Motorola Solutions Says It's Winning Radio Battle With Chinese Rival Hytera

(Bloomberg) -- Motorola Solutions Inc. says it has the upper hand in its global legal fight with Chinese rival Hytera Communications Corp. over two-way radios used by utility workers, construction crews and others.

Over the past week, a German court and the U.S. International Trade Commission in Washington have said Hytera’s products should be blocked from those countries because of patent-infringement claims.

The companies are battling over technology that ensures utility workers can get through to each other, even in dire situations like the wildfires in California or other disasters where radio towers are not working properly. Motorola Solutions, which controls more than half the U.S. market for the radios, claims Hytera has built its business on stolen technology -- a charge that Hytera denies.

The decisions “further validate our global efforts to stop Hytera’s unlawful behavior,” said Mark Hacker, general counsel for Motorola Solutions. “We have invested significant resources developing and delivering new and innovative products around the world to earn our customers’ trust. In contrast, Hytera has built their business by illegally copying our hard work.”

At the heart of the fight is Motorola Solutions’ contention that Hytera lured away radio engineers so it could steal proprietary technology for two-way radios used by emergency services workers, and in hospitals, schools and construction sites. Hytera denies the allegations and has said Motorola Solutions is using litigation trying to maintain an effective monopoly in the U.S. market.

On Tuesday, a federal court in Germany ruled that Hytera was infringing a Motorola Solutions patent and issued an order that would limit the Chinese company’s ability to provide certain services in the European country.

That followed a decision from the International Trade Commission on Friday, which imposed an import ban on Hytera products that goes into effect in January unless President Donald Trump intervenes and vetoes the order, an unlikely scenario.

Complaints of intellectual property theft by China have been a key element of the Trump administration’s trade conflict with the government of Chinese President Xi Jinping.

Hytera isn’t giving up, though, and says Motorola Solutions is more focused on litigation than competing in the marketplace. It points to a section of the ITC order that said redesigned products are in the clear.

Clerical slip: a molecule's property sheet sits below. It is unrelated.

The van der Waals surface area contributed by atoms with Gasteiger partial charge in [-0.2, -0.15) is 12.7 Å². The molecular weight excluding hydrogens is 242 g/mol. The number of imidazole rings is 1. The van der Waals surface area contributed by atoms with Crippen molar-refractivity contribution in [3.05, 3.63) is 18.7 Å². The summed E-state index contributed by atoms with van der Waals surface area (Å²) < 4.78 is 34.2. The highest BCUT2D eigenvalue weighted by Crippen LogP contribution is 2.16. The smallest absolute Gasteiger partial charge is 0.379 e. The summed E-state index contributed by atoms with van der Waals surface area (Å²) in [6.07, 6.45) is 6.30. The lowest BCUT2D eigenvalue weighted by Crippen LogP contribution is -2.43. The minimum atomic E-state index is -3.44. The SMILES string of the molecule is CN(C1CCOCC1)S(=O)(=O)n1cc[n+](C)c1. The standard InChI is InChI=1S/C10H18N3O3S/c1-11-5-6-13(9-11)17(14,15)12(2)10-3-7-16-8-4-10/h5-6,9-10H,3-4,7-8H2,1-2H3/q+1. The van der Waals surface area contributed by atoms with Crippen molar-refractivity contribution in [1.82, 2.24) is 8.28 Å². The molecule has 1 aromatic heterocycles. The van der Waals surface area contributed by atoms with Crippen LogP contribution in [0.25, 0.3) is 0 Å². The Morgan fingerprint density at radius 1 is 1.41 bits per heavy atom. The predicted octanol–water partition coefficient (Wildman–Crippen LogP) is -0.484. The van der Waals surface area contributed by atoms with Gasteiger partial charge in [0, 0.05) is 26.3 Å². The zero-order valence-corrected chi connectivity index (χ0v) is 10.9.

“Clearing the way for our i-Series products represents an important victory for Hytera and for the digital mobile radio market on the whole,” Hytera said Friday. “It not only assures greater choice in the marketplace, but it also reminds companies like Motorola that the United States legal system can’t be manipulated in order to maintain a monopoly.”

The decision in Germany "has absolutely no impact for U.S. customers," Hytera said in a statement on Tuesday. "The recent ITC ruling in the U.S. allows Hytera to continue to invest in the U.S., which will offer increased value and innovation to the market."

Motorola Solutions questioned whether i-Series products were new, original designs or merely the old radios with key features removed, citing an article about the dispute in Urgent Communications, a trade publication.

“Contrary to Hytera’s statements, these features are central to Hytera’s products and are widely used,” Hacker said.

Even with the big decisions in Germany and the U.S., the legal battle is far from over. Hytera and some of its customers have filed antitrust lawsuits against Motorola Solutions in China and the U.S.

Hytera also has filed its own patent-infringement lawsuit and petitions challenging some Motorola Solutions patents with the U.S. Patent and Trademark Office.

Motorola Solutions has a pending case accusing Hytera of stealing trade secrets and copyright-infringement, with a trial scheduled for November 2019 in Chicago.

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